From SoundCloud: Youth Culture Power by Jay ARE consists of J Rawls produced, jazz-infused hip-hop tracks blended with live instrumentation of the Liquid Crystal Project over which the emcees rhyme poetic laced with the melodic tones of Tiffany Paige on the state of educating inner city youth today. Rawls and Robinson list the many challenges; like culturally-biased standardized tests, the whitewashing of history in textbooks and the cutting of resources, but counter with a wealth of solutions; like relating to students, implementing new techniques in the classroom and simply being attentive to the happenings of their lives. The wordplay within every verse is weighted with the tenets of Youth Culture Pedagogy (YCP), and sound bites from educators and scholars with foundational schools of thought, like Dr. Gloria Ladson-Billings, Dr. Jocelyn Wilson, Martha Diaz, Dr. Bettina Love and Dr. Christopher Emdin, are laced throughout this musical journey. The project stays true to their musical craft as well as their educational message, welcoming longtime fans of their music in addition to parents, educators and administrators.
This is some brilliant stuff from Vox. Check it out.
This 1.5 hour long roundtable discussion features advocates, educators and emcees engaged in an important discussion about hip-hop's impact on social activism.
K-Dot's TV appearances are usually something pretty special. PLUS, for those concerned with such things, he censors many of his lyrics for television audiences that might make classroom use more possible for some folks. Here's a playlist of some of Kendrick's television performances. Enjoy!
WondaGurl is an important example of a young woman succeeding in the often male-dominated world of beat production. Check her out!
FROM YOUTUBE: David E. Ellis, the founder and director of the High School for Recording Arts ("Hip Hop High"), was born and raised in St. Paul Minnesota, and is a graduate of the St. Paul Open School. Mr. Ellis established himself in the music business in the mid-eighties as the first rap recording artist to release a record in Minnesota, the "Twin City Rap." After a couple of independent record releases with regional success, he was recruited by Prince and Warner Brothers to record and produce records at Paisley Park. Eventually, Ellis started his own production company, Studio 4, where a number of young black artists who had dropped out of high school soon became a permanent presence. These young artists would ask Ellis questions about recording their music, copyrighting and publishing their work, reading and understanding a recording contract, and so on. Guiding them through the creative and business process of the recording industry, Ellis was struck by the way the youth naturally embraced academic subjects that supported their pursuit of music careers. With that realization, and after a two-year pilot program, the High School for Recording Arts was born. It received a charter from the Minnesota Department of Education and emerging as the only public school of its kind in the United States. At the High School for Recording Arts the classes are small. The education is tailored to students' interests and needs, and guided by faculty advisors. But it's the school's respect for the hip hop back beat and poetry of today's inner-city youth that make the High School for Recording Arts (HSRA) in Minnesota's Twin Cities a model educational program for at-risk youth, grades 9-12.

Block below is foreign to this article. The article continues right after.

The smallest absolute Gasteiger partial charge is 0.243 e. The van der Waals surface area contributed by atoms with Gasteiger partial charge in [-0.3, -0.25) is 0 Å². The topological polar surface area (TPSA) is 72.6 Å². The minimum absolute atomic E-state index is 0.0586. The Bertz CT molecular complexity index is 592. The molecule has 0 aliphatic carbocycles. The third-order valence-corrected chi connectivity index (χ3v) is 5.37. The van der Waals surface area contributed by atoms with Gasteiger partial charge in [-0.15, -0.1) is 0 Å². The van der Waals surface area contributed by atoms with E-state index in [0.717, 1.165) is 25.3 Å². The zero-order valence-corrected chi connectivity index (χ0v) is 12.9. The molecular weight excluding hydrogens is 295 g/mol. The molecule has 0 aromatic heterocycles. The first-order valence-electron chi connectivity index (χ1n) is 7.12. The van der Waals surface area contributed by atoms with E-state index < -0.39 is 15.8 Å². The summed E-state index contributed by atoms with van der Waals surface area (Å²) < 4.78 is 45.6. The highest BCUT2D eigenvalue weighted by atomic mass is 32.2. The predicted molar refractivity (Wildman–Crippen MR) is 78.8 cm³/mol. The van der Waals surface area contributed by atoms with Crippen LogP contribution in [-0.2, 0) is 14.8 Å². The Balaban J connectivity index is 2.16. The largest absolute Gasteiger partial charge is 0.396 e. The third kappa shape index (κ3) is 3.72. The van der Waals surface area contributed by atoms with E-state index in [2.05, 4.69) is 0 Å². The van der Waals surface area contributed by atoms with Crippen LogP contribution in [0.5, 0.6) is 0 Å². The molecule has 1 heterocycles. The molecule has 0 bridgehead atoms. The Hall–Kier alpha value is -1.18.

FROM YOUTUBE: This impassioned talk explains how students who identify with Hip Hop culture have been ignored or deemed deficient in schools because of mainstream misconceptions associated with Hip Hop culture. Through Hip Hop, these students embody the characteristics of grit, social and emotional intelligence, and the act improvisation- all of which are proven to be predictors for academic success. So where is the break down between formalized education and the potential for success for these students? Dr. Love argues that ignoring students' culture in the classroom is all but an oversight; it's discrimination and injustice that plays out in our culture in very dangerous ways.